Lessons learned while pitching a business venture to VC partners and investors. Encompassing my unique entrepreneurial journey and the truth behind the #startuplife.
When I set out to begin Leon, I knew one thing - I wanted to work in business but struggled to find clothes that made me feel confident while doing so. With little to no knowledge or experience in the tech and fashion industry, I ventured to conceptualize Leon, an eCommerce petite women's clothing brand. Through collaborations with my passionate team, YouTube videos, university courses, mentorship sessions and real time trial and error, I learned about business management, design making, supply chain operations and the inevitable ups and downs that the entrepreneurial journey ushers.
I thought to myself, what will be next? Do I find more mentors that will help me refine my business plan? Raise seed capital? Or, close the shop and venture out onto a new idea? Well, because my problem of finding petite clothing didn't vanish, I knew I had to make this work. I dipped my foot in the raising funds for Leon idea and was taken aback when I learned ...
2.2%!? Less than 1%? At first, I was excited to see this number, I've always liked a good challenge but then I let it sink in…
2.2%. What would my odds be? What would make my company stand out? And why was that percentage so low? Without an answer to this question, I was motivated to fortify Leon and joined Almaworks, Columbia University's Start-up Accelerator. The reason? To learn exactly what VC's were investing in and learn how I could lead Leon to a standard in which the 2.2% did not feel so intimidating. During this time, I met with engaging, intelligent and kickass mentors who would ultimately help me refine Leon's business strategy and make priceless relationships. During the last day of Almaworks, the cohort participated in Demo Day, where each company presented their venture to a room brimming with VC partners and investors. While pitching Leon, I recall feeling anxious yet prepared, nervous yet excited and the results? Invaluable experience, constructive feedback from top NYC VC partners and an immense sense of relief. While answering investors' questions with confidence and complete transparency, I learned a few lessons during this journey that I'd like to kindly share with women who find the 2.2% daunting and perhaps discouraging.
Remember your WHY!
What led you to begin your company? Was it a personal problem you were attempting to solve? Does it make a difference in your community, the world? Even during the toughest times, my passion for Leon hasn't waned. I believe it's vital to find your why and stick to it because it will get you through the ups and downs your venture will inevitably encounter. In terms of your business valuation, you have clarity as to how much you allow a VC firm to decide your company is worth. Honing in on your WHY can arm you with the confidence you need to firmly say no to a deal or enthusiastically ask for more with full awareness of your company's potential, purpose and impact.
Create and nurture your support system.
Let that be your communities, friends or start-up accelerators that support your vision and want to see you WIN! Nurturing this support system and seeking constructive criticism is vital to the continued evolution and success of your business. Leon's support system are friends, families, mentors and communities of like-minded individuals who enjoy creating solutions to problems everyday people face. Our communities like Latinas En New York and Almaworks help Leon stay focused and on track. We move forward because petite women motivate us to do and be better. It's encouraging to have a support system that is chanting for us to WIN.
You and only you are responsible for the success of your business, so make it happen.
Raising funds through an investor or VC firm isn't the only way your company can succeed. Tapping into other resources can empower you to lead your company in an authentic manner. In the earlier stages of Leon, I worked a part-time job during college to help grow Leon (bartended on weekends and invested that income to build Leon's first website) as well as gained the support of my family and friends who contributed as models, photographers, creative directors and advisors. Besides, VC funding, there are grants offered to minority business owners, crowdfunding campaigns, corporate partnerships and start-up accelerators that cater to under funded business ventures. Also, remembering the power of your community, family and friends is vital in the beginning stages of your start-up. You may have the privilege to raise funds within the community you serve and family and friends that support your vision.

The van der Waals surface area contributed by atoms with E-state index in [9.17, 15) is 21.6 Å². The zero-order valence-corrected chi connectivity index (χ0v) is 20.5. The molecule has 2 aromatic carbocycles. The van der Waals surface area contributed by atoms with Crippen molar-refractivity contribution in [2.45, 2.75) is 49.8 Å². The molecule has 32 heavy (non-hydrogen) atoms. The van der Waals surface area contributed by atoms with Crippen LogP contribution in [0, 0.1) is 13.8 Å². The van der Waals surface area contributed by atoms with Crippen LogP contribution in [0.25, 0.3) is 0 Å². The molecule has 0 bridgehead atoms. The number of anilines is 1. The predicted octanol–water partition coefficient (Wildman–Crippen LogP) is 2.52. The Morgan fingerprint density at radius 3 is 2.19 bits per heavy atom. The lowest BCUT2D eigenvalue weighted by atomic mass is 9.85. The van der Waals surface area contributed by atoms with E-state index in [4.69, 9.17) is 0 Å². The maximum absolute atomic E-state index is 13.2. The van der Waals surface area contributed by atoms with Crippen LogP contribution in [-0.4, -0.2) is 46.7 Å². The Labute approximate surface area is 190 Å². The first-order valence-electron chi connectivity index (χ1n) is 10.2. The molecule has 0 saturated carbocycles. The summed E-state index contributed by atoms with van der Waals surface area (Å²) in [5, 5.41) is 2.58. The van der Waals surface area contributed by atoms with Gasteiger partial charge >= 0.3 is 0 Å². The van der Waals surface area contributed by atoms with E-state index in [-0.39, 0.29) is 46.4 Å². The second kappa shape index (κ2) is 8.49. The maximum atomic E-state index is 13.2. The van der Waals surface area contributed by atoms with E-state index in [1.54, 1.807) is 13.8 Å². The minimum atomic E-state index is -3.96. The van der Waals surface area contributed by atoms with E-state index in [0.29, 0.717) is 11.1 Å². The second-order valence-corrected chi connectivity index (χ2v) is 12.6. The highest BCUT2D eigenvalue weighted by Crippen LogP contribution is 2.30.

Get good with numbers OR find a confidant that is.
If you are not an expert at P&L financial statements, you can learn. Getting scrappy by learning online, taking university courses (check out Stanford University's School of Engineering free online course, Entrepreneurship Through the Lens of Venture Capital) or Google's free resources, can set you apart and arm you with the knowledge necessary to get your company to the next level without overextending your budget. (Just like my confidant, my middle school best friend now investment banker who is always a phone call away).
Starting a new venture and leading it, is not EASY! At first it's exciting, so exciting and then its devastating, heart wrenching and down right upsetting but then it kicks up again and you're on cloud 9. To say the least, it's like a roller coaster and if you're like me and you LOVE your business and the problem its working to solve, you will stay on the ride until the very end. Reality is, there is no defined formula for the success of your business or that of anyone else's. It's all about trial and error. Being realistic about your businesses successes and failures makes you human and opens you to growth opportunities. For instance, noticing that your business is not on track motivates you to seek mentorship if needed. Or, if your company is doing well, sharing business advice to other women entrepreneurs venturing to level the playing field may serve as an opportunity to give back.
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For decades, women have been unknowingly suffering from PSD and intergenerational trauma, but now Dr. Valerie Rein wants women to reclaim their power through mind, body and healing tools.
As women, no matter how many accomplishments we have or how successful we look on the outside, we all occasionally hear that nagging internal voice telling us to do more. We criticize ourselves more than anyone else and then throw ourselves into the never-ending cycle of self-care, all in effort to save ourselves from crashing into this invisible internal wall. According to psychologist, entrepreneur and author, Dr. Valerie Rein, these feelings are not your fault and there is nothing wrong with you— but chances are you definitely suffering from Patriarchy Stress Disorder.